Disasters of the Twentieth Century
Most of the great disasters of the twentieth century became truly “great” precisely because there were not appropriate levels of planning or mitigation processes in place, and the San Francisco Fire of 1906 was no exception. Caused by an earthquake that disrupted what mitigation components that were a part of the city — rupturing water lines to make fighting the fires all but impossible, ad breaking the citys alarm system to make warnings less effective — San Francisco was nearly leveled by the two concurrent and directly related disasters that struck (Popular Mechanics, 2012). A lack of planning in the citys design made the buildings susceptible to the earthquake and the fire, with densely packed wooden structures and man-made ground both exacerbating the problem immensely (Popular Mechanics, 2012). With the mitigation systems compromised from the outset, there was little to be done.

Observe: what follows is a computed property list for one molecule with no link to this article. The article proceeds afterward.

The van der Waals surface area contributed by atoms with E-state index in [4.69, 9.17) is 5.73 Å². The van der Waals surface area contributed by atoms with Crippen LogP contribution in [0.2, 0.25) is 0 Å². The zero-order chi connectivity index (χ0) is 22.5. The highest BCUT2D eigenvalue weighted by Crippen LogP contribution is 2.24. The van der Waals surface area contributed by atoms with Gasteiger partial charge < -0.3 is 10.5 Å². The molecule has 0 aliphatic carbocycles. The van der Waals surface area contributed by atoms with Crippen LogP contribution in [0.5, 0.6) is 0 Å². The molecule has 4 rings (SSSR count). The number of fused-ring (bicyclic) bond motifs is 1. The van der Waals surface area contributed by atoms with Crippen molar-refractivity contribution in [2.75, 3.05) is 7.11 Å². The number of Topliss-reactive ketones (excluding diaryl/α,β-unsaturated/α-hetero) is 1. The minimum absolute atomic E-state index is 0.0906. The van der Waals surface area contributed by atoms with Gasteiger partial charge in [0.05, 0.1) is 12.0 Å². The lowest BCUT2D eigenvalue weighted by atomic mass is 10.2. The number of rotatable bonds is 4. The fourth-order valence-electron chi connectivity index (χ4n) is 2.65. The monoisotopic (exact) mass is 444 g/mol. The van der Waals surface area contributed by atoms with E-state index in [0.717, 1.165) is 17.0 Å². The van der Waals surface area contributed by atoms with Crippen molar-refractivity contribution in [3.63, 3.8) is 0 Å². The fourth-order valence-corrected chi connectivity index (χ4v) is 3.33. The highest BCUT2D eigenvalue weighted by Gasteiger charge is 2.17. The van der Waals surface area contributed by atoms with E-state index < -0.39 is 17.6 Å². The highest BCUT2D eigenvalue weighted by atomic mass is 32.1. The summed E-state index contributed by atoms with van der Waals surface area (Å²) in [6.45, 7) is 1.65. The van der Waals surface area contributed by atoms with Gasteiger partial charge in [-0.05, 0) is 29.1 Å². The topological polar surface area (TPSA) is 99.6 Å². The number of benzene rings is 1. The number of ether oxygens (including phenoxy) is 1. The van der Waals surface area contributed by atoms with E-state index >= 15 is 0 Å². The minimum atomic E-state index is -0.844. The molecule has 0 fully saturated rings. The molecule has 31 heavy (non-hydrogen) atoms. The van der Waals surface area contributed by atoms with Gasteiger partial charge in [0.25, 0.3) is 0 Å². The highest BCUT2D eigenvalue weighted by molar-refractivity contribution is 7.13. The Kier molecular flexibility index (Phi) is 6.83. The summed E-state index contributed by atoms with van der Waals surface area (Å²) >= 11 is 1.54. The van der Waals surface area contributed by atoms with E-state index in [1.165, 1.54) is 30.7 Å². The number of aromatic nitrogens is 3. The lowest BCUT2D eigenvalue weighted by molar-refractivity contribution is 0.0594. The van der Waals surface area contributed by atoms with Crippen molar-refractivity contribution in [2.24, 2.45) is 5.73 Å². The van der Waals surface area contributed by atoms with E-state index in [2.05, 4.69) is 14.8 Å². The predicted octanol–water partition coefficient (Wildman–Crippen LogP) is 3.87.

The Spanish Flu epidemic that claimed fifty million lives worldwide is another example of a lack of planning and an eradication of mitigating factors.
This outbreak began to occur during the height of World War I, and thus by the time the virulence and highly contagious nature of the disease was known it had already been shipped along with soldier throughout Europe and from there to other parts of the world (Popular Mechanics, 2012). There was no proper plan in place for dealing with an epidemic of this magnitude, in part because there simply was not the medical capability to address the disease, but also because there was not the international coordination and cooperation necessary to accompany the degree of international trade and interaction (Popular Mechanics, 2012). This provided a great source of learning for future epidemics, however.
The Bay of Pigs disaster was purely man-made, and as such ought to have been under the.